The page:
Australian Parliament House

I am calling it on Tony Abbott’s government

Provided our Prime Minister does not call an early election, we are still a year out from the next federal election. There have been repeated rumours of an early election, but our Prime Minster either stayed silent on the subject or denied any intention to return to the polls early.

Even Rupert Murdoch’s The Australian newspaper, which often feels like a de facto publication of the Coalition government, opined ‘[i]t’s a big gamble, but Abbott must call election early or lose.’

Admittedly, our Prime Minister often says one thing and does another, like any seasoned politician.

The government intends to serve a full term.
Tony Abbott (The Sydney Morning Herald, 19 March 2015)

No one can deny the last couple of Labor governments were three-ring circuses. But the Coalition can’t gloat after the past two years in power, which can only be characterised as chaos and a … three-ring circus of their own. Nowhere near the adults being back in charge, as condescendingly promised in 2013 by the incoming Abbott government.

Tony AbbottMy regular readers would know I am no friend of Tony Abbott, or the Liberal Party of Australia.

Conversely, I also care very little for Bill Shorten and the Australian Labor Party.

I have also long come to accept incompetence as a given in politics. Consequently, the only real choice that remains open to voters at the polls is to select the kind of political ideology they prefer, served with their side-dish of obligatory incompetence.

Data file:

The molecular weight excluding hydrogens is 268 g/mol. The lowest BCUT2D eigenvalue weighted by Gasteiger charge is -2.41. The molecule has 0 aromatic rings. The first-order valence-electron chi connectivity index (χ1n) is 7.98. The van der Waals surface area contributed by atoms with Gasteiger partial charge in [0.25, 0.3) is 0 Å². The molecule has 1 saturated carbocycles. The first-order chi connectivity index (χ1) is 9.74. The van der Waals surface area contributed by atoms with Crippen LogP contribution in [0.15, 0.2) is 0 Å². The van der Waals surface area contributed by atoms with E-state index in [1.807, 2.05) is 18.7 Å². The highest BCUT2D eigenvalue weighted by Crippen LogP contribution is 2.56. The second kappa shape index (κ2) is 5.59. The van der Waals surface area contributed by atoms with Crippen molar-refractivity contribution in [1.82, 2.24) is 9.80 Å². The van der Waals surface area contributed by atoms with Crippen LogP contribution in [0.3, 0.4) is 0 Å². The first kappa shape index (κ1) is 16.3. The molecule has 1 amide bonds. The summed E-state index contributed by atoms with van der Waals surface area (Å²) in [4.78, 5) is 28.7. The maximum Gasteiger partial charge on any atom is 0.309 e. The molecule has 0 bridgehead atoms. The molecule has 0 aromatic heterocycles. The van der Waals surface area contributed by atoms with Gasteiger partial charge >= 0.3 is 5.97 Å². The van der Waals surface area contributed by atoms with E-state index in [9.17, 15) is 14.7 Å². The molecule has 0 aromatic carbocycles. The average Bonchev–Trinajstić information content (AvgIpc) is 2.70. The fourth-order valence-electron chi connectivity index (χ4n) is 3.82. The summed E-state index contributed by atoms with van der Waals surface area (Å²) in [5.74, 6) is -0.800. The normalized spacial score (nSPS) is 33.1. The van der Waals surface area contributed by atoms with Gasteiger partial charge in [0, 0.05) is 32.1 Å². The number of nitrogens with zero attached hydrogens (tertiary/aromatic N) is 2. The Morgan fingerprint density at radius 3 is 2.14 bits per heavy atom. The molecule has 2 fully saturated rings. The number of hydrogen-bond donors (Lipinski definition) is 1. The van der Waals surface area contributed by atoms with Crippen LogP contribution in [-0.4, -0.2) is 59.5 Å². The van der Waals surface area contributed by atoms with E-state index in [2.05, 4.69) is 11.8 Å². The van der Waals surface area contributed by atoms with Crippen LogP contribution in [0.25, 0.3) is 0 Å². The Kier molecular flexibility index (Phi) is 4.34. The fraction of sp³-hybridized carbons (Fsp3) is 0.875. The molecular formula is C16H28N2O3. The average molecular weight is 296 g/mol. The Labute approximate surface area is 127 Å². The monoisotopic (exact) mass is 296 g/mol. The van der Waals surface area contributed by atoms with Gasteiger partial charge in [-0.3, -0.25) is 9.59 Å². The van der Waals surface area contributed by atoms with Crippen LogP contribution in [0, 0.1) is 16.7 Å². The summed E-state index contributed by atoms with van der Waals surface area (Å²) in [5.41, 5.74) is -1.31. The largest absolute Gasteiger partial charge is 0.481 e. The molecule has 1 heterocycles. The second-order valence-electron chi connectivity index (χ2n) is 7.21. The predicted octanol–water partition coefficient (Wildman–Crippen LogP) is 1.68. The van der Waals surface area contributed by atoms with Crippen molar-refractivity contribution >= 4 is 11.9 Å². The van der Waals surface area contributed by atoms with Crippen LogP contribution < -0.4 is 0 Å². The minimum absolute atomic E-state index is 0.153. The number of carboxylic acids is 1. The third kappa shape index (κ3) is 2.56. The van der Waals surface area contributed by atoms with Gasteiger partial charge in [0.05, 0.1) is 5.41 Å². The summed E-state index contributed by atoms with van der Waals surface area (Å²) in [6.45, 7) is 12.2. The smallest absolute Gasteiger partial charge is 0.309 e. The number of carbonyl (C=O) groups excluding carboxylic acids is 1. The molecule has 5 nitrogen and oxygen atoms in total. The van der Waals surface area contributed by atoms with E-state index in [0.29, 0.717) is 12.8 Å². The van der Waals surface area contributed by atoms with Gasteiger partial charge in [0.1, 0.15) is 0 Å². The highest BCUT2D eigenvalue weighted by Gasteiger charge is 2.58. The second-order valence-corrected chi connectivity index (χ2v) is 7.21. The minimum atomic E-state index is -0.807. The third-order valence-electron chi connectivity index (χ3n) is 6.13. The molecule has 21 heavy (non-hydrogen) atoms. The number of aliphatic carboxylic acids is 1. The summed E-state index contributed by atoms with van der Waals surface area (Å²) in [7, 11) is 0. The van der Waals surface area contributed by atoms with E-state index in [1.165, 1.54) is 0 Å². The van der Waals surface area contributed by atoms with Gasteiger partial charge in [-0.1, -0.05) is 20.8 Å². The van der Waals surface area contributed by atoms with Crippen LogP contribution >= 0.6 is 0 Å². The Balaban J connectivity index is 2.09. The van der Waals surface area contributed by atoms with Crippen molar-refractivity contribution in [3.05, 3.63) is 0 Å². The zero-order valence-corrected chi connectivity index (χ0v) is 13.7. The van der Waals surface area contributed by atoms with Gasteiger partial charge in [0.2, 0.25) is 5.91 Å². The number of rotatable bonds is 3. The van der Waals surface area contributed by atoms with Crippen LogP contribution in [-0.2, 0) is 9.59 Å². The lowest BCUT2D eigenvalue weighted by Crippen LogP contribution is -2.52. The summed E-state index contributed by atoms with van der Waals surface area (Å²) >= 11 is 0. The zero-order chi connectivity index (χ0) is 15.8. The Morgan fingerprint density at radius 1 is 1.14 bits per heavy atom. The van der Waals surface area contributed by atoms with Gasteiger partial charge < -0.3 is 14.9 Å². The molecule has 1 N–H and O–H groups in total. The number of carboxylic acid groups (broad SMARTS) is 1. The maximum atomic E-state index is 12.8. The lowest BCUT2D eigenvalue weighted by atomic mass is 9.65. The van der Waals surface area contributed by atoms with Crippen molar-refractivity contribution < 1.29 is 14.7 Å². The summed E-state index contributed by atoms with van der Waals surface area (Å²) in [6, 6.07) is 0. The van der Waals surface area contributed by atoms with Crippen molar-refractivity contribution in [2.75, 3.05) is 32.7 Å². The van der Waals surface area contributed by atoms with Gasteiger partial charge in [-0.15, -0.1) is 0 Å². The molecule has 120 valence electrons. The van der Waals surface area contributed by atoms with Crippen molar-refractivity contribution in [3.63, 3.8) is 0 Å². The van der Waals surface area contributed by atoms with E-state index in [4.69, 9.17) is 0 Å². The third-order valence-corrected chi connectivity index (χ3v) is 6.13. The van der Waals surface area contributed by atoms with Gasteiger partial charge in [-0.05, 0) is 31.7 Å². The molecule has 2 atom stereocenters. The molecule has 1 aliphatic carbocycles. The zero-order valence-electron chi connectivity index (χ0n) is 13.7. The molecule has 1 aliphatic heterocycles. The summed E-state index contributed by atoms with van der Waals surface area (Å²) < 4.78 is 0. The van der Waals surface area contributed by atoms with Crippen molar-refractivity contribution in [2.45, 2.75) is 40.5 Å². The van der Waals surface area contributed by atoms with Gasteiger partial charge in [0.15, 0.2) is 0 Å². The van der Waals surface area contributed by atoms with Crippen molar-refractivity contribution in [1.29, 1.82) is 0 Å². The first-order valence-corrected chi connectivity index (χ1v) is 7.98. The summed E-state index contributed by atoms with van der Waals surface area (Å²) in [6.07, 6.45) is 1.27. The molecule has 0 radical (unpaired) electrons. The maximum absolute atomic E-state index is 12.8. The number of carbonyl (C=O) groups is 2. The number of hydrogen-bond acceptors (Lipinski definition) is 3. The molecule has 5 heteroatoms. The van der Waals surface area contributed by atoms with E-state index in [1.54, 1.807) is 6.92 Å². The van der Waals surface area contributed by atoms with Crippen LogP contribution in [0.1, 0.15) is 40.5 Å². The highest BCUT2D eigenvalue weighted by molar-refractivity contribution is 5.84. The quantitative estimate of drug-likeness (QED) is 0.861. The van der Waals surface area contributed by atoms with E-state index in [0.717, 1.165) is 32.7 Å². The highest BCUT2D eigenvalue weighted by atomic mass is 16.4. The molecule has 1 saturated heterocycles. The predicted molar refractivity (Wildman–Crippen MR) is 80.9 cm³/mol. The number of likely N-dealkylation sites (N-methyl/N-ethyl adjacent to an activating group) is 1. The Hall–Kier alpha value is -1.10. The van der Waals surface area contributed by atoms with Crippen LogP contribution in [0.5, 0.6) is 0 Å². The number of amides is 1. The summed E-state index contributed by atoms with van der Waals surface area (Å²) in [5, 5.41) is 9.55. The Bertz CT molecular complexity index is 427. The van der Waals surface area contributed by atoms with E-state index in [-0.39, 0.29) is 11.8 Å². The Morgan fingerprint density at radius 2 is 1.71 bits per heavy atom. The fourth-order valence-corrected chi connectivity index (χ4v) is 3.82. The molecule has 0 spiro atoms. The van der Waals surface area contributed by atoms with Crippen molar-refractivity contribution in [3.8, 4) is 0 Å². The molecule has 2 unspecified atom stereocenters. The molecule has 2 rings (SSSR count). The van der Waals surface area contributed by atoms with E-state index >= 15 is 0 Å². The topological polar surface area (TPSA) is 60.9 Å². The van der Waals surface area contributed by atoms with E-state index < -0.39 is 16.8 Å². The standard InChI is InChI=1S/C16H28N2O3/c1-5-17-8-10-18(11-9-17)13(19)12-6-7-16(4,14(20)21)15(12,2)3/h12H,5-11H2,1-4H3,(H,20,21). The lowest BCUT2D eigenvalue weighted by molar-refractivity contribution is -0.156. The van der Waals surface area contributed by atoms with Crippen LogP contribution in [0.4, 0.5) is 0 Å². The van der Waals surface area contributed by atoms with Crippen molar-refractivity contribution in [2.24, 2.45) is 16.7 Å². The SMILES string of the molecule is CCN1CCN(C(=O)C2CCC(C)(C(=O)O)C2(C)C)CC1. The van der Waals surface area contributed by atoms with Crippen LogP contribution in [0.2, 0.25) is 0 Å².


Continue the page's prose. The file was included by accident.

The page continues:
I am firmly liberal, and progressive in my thinking. I consider the brand of conservatism offered by the Coalition government a failed economic and social experiment, just as Umair Haque, a leading global thinker expressed in a Twitter storm:

  1. ‘What’s going wrong with the globe? The problem really isn’t economics anymore; it’s politics. We are stuck with broken politics.’
  2. ‘The problem facing us isn’t economics per se, but politics. Solutions are obvious; but politicians deliberately ignore them.’
  3. ’Politicians ignore obvious economic solutions to crisis because our politics is broken. There is NO incentive for them to fix anything.’
  4. ’There is no incentive for politicians to fix anything because our political systems aren’t just corrupt, but badly designed.’
  5. ’Take the exampel of the UK. It’s been plunged into FIVE YEARS of real depression. Why? Mostly, because politicians…wanted it.’
  6. ’Conservatism is modern history’s greatest, most tragic, and most lethal failure. It is plunging the globe into a lost decade.’
  7. ’Conservatism is a failure because it has succeeded beyond it’s (sic) wildest dreams. And the result is a society unfit for the future.’
  8. ’Conservatism has succeeded in preserving an unfair distribution of income, social stratification, inopportunity, and injustice.’
  9. ’Conservatism’s great success is it’s (sic) failure; it’s (sic) goals are precisely what rob economies of dynamism, and leave them fragile.’
  10. Conservatism EXPLICITELY aims for rent-seeking, social fracture, systemic externalities, and elite capture.’
  11. ’Thus, modern conservatism is not a political philiosophy fit for a humane future; nor is it one built for a prosperous future.’
  12. ’America is a mini case study in conservatism’s failure. It is off the charts compared to other advanced economies rightward.’
  13. ’Modern conservatism is a kind of intellectual poison that corrodes modern economies by degrading politics, society, and culture.’
  14. ’There are many avenues to fight the lethal toxicity of conservatism. But societies have to choose them.’
  15. ’Societies that choose conservative politics in the middle of historic transformations will, by definition, not move forward.’